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Re: Design Principles

From: Leif Halvard Silli <lhs@malform.no>
Date: Wed, 27 May 2009 03:53:27 +0200
Message-ID: <4A1C9D17.60100@malform.no>
To: Jonas Sicking <jonas@sicking.cc>
CC: Kornel <kornel@geekhood.net>, Anne van Kesteren <annevk@opera.com>, public-html@w3.org
Jonas Sicking On 09-05-27 01.49:
> On Tue, May 26, 2009 at 2:56 PM, Leif Halvard Silli <lhs@malform.no> wrote:
>   
>> Kornel On 09-05-26 16.06:
>>     
>>> On 26 May 2009, at 12:18, Anne van Kesteren wrote:
>>>       
>>>>> 2.4. Pave the Cowpaths
>>>>>    = this to me also supports building on existing profile related
>>>>> authoring practises such as microformats. Or is it only those
>>>>> microformatters that do /not/ use @profile that represent a cowpath?
>>>>>           
>>>> While microformats claim to need a profile attribute in practice they do
>>>> not use it I believe for consuming etc.
>>>>         
>> The microformats points to  /HTML 4/ which says that one can establish
>> profile page URIs and  link to them via @profile. The HTML 4 spec here
>> presents /more/ than a mere attribute specification, it presents a "sub
>> specification system". Where is the "claim" in this?
>>
>> Do you suggest that authors establish profile pages for describing meta data
>> profiles, but that actually /using/ these URIs in order to inform what
>> conventions that are being followed  should be prohibited? This seems very
>> contrary to what the Web is about.
>>
>> So the question is still /what/ in this is it that represents a cow path?
>>   * HTML 4 /has/ a method for defining meta data profiles:  A single
>>     web page that represents the profile. Do we need to change that
>>     cowpath?
>>   * HTML 4 [snip] {uses a} URI, the most common cowpath of all, for
>>     pointing to the profile that is being used. Do we need another
>>     cowpath than a URI?
>>   * When you describe how some _User Agents_ do not use the URI for
>>     anything, then I think you are stretching the cowpath concept,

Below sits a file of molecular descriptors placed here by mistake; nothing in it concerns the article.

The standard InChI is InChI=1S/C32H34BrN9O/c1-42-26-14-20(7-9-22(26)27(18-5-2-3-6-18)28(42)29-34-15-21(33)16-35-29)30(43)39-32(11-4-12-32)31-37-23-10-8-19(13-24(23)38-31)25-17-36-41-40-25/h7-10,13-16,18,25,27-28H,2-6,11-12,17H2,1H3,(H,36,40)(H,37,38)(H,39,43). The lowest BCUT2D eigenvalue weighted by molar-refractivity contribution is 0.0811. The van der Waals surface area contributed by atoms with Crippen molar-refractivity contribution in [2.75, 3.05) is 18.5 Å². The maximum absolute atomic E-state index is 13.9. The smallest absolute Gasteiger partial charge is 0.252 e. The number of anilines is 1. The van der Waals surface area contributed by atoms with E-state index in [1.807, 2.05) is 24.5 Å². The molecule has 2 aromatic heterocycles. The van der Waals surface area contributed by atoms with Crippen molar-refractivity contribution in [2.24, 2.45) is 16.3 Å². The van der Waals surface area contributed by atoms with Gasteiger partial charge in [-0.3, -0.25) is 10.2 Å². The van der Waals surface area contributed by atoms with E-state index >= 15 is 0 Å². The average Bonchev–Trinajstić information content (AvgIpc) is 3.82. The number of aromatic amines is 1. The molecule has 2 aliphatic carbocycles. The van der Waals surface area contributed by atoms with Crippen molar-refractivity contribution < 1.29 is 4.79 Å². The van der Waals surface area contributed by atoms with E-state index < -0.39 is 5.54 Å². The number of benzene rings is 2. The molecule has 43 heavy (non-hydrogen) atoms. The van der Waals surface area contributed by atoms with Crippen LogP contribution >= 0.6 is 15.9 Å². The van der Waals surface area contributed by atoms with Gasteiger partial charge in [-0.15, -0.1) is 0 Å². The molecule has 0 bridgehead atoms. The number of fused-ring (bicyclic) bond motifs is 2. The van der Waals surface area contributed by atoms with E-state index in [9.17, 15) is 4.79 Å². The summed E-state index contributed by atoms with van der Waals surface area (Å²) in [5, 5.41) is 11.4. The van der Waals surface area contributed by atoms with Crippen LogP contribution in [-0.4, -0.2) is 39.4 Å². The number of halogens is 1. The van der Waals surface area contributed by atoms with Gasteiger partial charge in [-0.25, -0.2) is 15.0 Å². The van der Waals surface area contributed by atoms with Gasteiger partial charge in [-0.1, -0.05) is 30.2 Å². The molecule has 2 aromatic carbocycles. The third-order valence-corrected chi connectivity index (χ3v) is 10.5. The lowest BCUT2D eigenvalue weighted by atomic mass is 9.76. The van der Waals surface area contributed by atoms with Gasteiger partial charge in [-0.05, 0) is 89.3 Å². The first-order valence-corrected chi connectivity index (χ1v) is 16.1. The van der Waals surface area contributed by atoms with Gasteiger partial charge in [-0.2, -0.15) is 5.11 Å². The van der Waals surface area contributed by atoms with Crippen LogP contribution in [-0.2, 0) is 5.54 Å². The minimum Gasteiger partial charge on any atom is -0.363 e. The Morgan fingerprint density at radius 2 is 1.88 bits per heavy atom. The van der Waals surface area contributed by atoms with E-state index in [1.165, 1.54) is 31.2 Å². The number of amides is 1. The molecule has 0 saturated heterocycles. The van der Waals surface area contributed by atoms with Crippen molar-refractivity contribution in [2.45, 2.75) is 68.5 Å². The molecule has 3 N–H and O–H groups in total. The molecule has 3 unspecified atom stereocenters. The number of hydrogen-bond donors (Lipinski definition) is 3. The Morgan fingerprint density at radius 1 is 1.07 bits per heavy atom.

>>     cowpaths do not pertain to what User Agents do.
>>     
>
> I believe that the term 'cow path' refers to something that has a lot
> of usage. I.e. something that people use or do a lot.
>
> So I definitely agree that the fact that UAs don't use the profile
> attribute does not make it a non-cow-path.
>
> The question is instead, do pages use the profile attribute.
>   

That is only one of the questions (see above).  Also note that the 
design principle talks about "consider cowpaths instead of inventing 
something new". It doesn't say "consider if something is a cowpath, and 
if it isn't, then consider dropping the feature".


>>> Indeed. When developing hCard validator (conformance checker) I've noticed
>>> that few pages use profile attribute, and there are no hCard processors that
>>> use it, so I haven't made that a requirement. I'm even tempted to remove all
>>> warnings about it.
>>>       
> [snip]
>   
>>> I've also found pages that use wrong profile  most often XFN. As far as I
>>> understand that would mean that hCards should not be processed on such page,
>>> and profile support in that case would be harmful.
>>>       
>
> Based on this very small data sample it does not seem like @profile is
> heavily used for hCard pages. Thus, if this data is representative,
> there would be no cow path.
>   
There are also many web pages that doesn't use a doctype, btw.

There is the cowpath that different microformat 
authors/specifiers/editors uses the profile mechanism by defining 
profile pages - aka "authoritative page or URI that represents the 
specification, and possible also tell how to transform it".

When I read about microformats, I do get the impression that the 
profiles concept was one thing that helped justify the effort.

> We can also guess, based on the fact that it seems to make
> little-to-no difference if the profile attribute is present, that many
> people don't put the profile in, either out of forgetting, not
> knowing, or simply not caring. However this is just a guess and actual
> data is of course much better.
>   
Data: There aren't, I think, many books on microformats. But the one 
very well known doesn't mention @profile a single time, as far as I can 
tell.
-- 
leif halvard silli
Received on Wednesday, 27 May 2009 01:54:07 GMT

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